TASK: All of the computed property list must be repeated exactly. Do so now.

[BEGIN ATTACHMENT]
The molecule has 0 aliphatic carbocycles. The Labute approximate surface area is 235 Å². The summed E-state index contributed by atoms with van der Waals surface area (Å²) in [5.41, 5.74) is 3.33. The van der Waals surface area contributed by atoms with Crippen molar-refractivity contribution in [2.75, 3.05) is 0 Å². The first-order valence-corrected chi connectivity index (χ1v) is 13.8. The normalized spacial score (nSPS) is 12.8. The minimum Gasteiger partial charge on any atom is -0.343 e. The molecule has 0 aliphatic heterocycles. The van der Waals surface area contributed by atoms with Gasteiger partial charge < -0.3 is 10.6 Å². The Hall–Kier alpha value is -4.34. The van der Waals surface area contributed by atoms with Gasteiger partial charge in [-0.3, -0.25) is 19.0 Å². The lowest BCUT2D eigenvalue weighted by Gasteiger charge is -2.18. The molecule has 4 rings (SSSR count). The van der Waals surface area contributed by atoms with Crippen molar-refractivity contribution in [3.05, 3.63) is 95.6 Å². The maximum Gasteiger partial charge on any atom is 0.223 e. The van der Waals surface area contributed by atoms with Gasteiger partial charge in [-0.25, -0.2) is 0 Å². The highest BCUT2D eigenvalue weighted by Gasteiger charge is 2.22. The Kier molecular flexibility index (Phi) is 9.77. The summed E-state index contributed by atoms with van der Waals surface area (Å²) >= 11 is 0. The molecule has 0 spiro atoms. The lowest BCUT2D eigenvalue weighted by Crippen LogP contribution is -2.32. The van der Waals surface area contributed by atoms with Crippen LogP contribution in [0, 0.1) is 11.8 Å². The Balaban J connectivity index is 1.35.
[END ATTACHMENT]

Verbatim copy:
The molecule has 0 aliphatic carbocycles. The Labute approximate surface area is 235 Å². The summed E-state index contributed by atoms with van der Waals surface area (Å²) in [5.41, 5.74) is 3.33. The van der Waals surface area contributed by atoms with Crippen molar-refractivity contribution in [2.75, 3.05) is 0 Å². The first-order valence-corrected chi connectivity index (χ1v) is 13.8. The normalized spacial score (nSPS) is 12.8. The minimum Gasteiger partial charge on any atom is -0.343 e. The molecule has 0 aliphatic heterocycles. The van der Waals surface area contributed by atoms with Gasteiger partial charge < -0.3 is 10.6 Å². The Hall–Kier alpha value is -4.34. The van der Waals surface area contributed by atoms with Gasteiger partial charge in [-0.3, -0.25) is 19.0 Å². The lowest BCUT2D eigenvalue weighted by Gasteiger charge is -2.18. The molecule has 4 rings (SSSR count). The van der Waals surface area contributed by atoms with Crippen molar-refractivity contribution in [3.05, 3.63) is 95.6 Å². The maximum Gasteiger partial charge on any atom is 0.223 e. The van der Waals surface area contributed by atoms with Gasteiger partial charge in [-0.25, -0.2) is 0 Å². The highest BCUT2D eigenvalue weighted by Gasteiger charge is 2.22. The Kier molecular flexibility index (Phi) is 9.77. The summed E-state index contributed by atoms with van der Waals surface area (Å²) >= 11 is 0. The molecule has 0 spiro atoms. The lowest BCUT2D eigenvalue weighted by Crippen LogP contribution is -2.32. The van der Waals surface area contributed by atoms with Crippen LogP contribution in [0, 0.1) is 11.8 Å². The Balaban J connectivity index is 1.35.